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Home / Poetry R. M. Rilke / Poetry / indigenous names



What indigenous place names tell us

Alabama, Alaska, Algonquin, Allegheny, Apache, Apalachee, Appalachian, Appomattox, Arizona, Arkansas, Biloxi, Calumet, Calusa, Canada, Caribou, Cayuga, Chatanooga, Chautauqua, Chepanoc, Cherokee, Chesapeake, Cheyenne, Chicago, Chickasaw, Chippewa, Clatsop, Colusa, Comanche, Connecticut, Cree, Dakota, Delaware, Detroit, Erie, Hialeah, Hiawatha, Hopi, Huron, Idaho, Illinois, Inyo, Iowa, Iroquois, Kalamazoo, Kansas, Kenosha, Kentucky, Klondike, Lillooet, Mackinac, Malibu, Maliseet, Manhattan, Manitoba, Massachusetts, Merrimac, Metoac, Miami, Miccosukee, Michigan, Micmac, Milwaukee, Minnesota, Mississippi, Missouri, Modoc, Mohawk, Mohegan, Mohican, Monache, Montauk, Muscogee, Nakota, Nanaimo, Nantucket, Napa, Narragansett, Naugatuck, Navajo, Nebraska, Niagara, Norwalk, Ohio, Okanagan, Okeechobee, Oklahoma, Omaha, Omak, Oneida, Ontario, Oregon, Orono, Ottawa, Palouse, Pataha, Pawnee, Pennacook, Pennamaquan, Pensacola, Penticton, Peoga, Peoria, Peotone, Pequot, Poconos, Pontiac, Potomac, Poughkeepsie, Quebec, Roanoke, Sarasota, Saratoga, Saskatchewan, Saskatoon, Savannah, Sawhatchee, Scituate, Seattle, Sebago, Sequoia, Seminole, Sewanee, Shannock, Shawnee, Shenandoah, Shetucket, Shoshone, Sioux, Sonoma, Spokane, Squamish, Sunapee, Susquehanna, Tacoma, Taconic, Tahoe, Tallahassee, Tampa, Tecumseh, Tennessee, Texarcana, Texas, Ticonderoga, Topeka, Toronto, Tucson, Tuscaloosa, Tuscarora, Tuskegee, Utah, Wabash, Waco, Walla Walla, Wallowa, Wanakit, Wasco, Waupaca, Wausau, Wenatchee, Wichita, Winnebago, Winnimac, Winnipeg, Wisconsin, Wyoming, Yosemite, Yukon, Yuma – what language do these sonorous names speak? What message do they convey to us?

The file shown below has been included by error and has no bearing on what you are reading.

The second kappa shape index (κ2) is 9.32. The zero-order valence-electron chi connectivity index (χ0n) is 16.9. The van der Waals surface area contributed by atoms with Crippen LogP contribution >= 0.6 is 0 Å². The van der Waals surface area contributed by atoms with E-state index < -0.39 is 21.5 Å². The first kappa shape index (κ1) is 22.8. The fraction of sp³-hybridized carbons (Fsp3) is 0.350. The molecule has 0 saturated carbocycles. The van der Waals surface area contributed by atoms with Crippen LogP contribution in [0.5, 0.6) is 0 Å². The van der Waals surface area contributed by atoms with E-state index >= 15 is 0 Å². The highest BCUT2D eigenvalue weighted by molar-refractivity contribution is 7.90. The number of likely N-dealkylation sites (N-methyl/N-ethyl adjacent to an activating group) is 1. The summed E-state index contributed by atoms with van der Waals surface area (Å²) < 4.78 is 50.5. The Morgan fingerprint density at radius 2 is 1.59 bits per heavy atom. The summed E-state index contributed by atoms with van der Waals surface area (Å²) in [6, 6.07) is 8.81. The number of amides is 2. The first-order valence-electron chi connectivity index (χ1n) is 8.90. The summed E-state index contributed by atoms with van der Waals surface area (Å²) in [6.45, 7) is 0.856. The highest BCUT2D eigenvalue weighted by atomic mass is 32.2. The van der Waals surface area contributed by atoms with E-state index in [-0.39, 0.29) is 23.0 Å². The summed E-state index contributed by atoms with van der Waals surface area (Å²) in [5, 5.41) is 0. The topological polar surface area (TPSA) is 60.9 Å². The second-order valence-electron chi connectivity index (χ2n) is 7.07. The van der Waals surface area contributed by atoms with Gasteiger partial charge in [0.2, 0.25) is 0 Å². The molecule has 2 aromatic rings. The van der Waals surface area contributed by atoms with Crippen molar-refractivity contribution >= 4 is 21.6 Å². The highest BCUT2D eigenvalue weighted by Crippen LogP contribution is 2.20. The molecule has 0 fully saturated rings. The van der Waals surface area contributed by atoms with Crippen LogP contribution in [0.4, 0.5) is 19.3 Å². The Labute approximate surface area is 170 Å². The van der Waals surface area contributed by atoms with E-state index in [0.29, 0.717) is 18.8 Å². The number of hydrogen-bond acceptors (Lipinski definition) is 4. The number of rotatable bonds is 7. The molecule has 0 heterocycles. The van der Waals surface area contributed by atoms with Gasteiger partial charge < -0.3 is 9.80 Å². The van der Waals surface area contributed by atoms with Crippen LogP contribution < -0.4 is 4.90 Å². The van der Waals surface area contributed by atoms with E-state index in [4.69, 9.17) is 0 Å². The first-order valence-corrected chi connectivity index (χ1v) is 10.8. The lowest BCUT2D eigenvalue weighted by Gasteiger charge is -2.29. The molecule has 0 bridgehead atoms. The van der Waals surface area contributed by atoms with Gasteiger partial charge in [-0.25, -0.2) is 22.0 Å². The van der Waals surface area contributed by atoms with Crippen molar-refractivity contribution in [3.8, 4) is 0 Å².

Indigenous names, vestiges of the first nations who lived and prospered in the rich lands of the Americas. Anthropologists estimate that some ten million human beings resided in North America when their lands were “discovered” by the Europeans. This vast continent was theirs, full of villages, wigwams, laughter and life.

Where are these people now? Where have they all gone? Gone and forgotten, blown with the wind and the clouds.

What does Chapultepec, Chichen Itza, Machu Picchu and Tikal tell us? That south of the Rio Grande the continent was populated by millions of human beings, perhaps as many as 60 million. Their land was not terra nullius. We can still recognize the Aztec, the Maya, the Inca, the Quechua in the populations of Central and South America. From the writings of the Dominican friars Bartolomé de las Casas and Antonio de Montesinos we have learned that the Arawacs, the Siboneyes and Tainos were massacred and enslaved. How many indigenous lives were deliberately extinguished by the European colonizers (migrants with the sword)? How many died or disease and deprivation? Ten million? Twenty?

The “Christianization" of Latin America and the Anglo-Saxon policy of “manifest destiny” constituted perhaps the greatest demographic catastrophe in the long history of mankind


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